The plan is to become once again a force in the desktop arena, with the help of increased funding to boost WordPerfect's growth rate and market share and leverage its 17 million users.
Corel Corp.s new owners are turning to that old standby, WordPerfect Office, to lead the company back, but its going to take a lot to convince the industry.
The Ottawa company, which was sold to San Francisco-based Vector Capital
last summer, is now being run by Amish Mehta, a Vector Capital principal. The plan is to become once again a force in the desktop arena, with the help of increased funding to boost WordPerfects growth rate and market share and leverage its 17 million users.
But some users have been alienated by the roller-coaster ride in Corels fortunes over the past few years and its lack of focus on WordPerfect, which they saw as one of its mainstay products. Some have turned instead to Sun Microsystems Inc.s StarOffice or OpenOffice.orgs free OpenOffice.org distribution.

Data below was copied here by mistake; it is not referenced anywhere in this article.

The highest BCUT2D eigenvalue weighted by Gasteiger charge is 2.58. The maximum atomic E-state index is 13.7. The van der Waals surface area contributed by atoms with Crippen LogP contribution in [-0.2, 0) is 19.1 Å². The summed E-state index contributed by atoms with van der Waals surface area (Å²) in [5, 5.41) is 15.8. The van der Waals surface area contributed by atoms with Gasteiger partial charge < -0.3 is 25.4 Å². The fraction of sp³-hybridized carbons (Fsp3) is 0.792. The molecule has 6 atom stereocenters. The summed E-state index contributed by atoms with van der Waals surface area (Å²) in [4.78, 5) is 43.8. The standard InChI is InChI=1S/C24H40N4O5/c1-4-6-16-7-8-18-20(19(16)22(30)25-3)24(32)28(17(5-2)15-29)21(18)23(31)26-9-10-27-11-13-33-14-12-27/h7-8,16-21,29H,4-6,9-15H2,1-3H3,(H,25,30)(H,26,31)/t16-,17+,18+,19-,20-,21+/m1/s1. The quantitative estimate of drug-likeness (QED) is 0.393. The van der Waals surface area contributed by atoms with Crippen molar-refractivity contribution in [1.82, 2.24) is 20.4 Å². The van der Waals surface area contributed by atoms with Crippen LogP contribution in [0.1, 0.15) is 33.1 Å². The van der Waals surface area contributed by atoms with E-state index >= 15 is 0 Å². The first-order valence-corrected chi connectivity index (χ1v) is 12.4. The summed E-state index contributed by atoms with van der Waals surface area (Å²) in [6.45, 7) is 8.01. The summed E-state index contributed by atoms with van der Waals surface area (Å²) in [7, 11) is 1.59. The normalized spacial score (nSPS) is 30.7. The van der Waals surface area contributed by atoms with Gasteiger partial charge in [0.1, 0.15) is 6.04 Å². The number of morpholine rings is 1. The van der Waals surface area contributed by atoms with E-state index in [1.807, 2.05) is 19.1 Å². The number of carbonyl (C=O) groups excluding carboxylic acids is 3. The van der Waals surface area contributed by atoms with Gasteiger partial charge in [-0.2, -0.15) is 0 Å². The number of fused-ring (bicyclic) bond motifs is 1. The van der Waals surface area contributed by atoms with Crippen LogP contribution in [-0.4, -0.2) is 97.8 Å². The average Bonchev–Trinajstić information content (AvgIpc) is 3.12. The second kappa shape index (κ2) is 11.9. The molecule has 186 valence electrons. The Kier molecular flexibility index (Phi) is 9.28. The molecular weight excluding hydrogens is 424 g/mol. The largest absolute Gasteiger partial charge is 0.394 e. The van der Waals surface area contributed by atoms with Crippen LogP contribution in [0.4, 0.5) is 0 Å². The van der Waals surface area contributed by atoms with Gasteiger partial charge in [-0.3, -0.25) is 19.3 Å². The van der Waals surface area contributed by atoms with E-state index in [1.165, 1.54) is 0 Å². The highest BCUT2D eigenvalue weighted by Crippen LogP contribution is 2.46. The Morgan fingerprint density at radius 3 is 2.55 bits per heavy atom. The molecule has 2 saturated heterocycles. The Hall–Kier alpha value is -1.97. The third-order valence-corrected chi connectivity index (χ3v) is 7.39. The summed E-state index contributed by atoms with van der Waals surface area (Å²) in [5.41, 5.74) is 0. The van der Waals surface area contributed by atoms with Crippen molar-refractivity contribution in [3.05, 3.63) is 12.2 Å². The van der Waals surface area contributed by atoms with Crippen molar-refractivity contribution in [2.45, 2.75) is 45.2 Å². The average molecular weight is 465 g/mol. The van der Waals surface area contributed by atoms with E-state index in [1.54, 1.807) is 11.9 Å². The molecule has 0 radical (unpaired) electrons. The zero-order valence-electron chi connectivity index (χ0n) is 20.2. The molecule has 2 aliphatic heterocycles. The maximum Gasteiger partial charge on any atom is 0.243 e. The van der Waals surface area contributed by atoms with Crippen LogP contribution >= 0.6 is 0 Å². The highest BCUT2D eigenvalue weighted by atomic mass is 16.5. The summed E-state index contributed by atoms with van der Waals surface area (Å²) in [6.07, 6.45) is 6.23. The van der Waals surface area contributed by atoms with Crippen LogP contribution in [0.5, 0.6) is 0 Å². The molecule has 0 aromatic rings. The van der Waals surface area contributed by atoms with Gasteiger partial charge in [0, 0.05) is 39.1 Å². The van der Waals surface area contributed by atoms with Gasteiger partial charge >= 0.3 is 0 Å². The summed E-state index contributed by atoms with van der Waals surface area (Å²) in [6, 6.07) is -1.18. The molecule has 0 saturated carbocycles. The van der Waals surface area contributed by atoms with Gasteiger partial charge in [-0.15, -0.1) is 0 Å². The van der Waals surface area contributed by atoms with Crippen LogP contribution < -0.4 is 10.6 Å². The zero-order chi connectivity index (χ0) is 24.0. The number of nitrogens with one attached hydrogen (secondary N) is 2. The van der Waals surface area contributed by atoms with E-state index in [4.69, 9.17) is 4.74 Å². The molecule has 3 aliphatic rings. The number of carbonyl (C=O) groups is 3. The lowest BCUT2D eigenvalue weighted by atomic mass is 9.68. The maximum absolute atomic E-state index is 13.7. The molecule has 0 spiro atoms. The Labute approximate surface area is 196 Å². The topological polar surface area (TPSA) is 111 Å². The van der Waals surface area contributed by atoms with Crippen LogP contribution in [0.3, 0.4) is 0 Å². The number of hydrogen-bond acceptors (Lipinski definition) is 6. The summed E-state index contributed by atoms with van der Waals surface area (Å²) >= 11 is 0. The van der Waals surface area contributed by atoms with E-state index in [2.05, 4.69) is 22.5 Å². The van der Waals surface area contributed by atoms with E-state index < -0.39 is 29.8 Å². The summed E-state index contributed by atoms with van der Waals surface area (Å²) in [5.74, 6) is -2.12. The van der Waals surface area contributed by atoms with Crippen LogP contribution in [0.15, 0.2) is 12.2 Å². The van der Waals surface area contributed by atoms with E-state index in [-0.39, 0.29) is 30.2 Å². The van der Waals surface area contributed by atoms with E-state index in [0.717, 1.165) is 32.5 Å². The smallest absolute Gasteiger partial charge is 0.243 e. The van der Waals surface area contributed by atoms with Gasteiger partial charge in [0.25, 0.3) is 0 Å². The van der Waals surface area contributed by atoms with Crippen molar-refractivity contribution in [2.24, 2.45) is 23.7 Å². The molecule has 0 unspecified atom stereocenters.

Click here to find out why Rob Enderle believes WordPerfect Office is the real No. 2 office suite.
Matthew Rice, a partner at Starnix Inc., of Thornhill, Ontario, said Corel will have to show long-term commitment to its products. "They will have to pick their user niches very carefully," Rice said. "They just cannot compete toe-to-toe with Microsoft [Corp.] at this point."
Corel has learned from past mistakes and will not be pursuing a line of Linux-based products until demand is there, said Mehta. While there is a lot of interest centered on Linux, particularly from governments, he said that "in two to three years out, we anticipate it to be a more meaningful source of revenue [for Corel]. But we are now fighting the Linux culture and the expectation that things should be free, as well as the immaturity of the Linux platform, which will change as more customers demand alternatives to Microsoft products."
Rice disputes that, saying Linux users are buying, and Corel has to be serious about WordPerfect on Linux and offer more than the current "proof of concept" version it is selling. "One of my customers moving from Microsoft Office chose to buy 1,000 copies of StarOffice rather than go to the free OpenOffice.org distribution," Rice said.
Corel has sold off or closed many of its other divisions and products in the past six to nine months to focus its resources on its WordPerfect and CorelDraw Graphics divisions. "We are now a 450-person company focused on these two product lines," Mehta said.
Corels target WordPerfect market.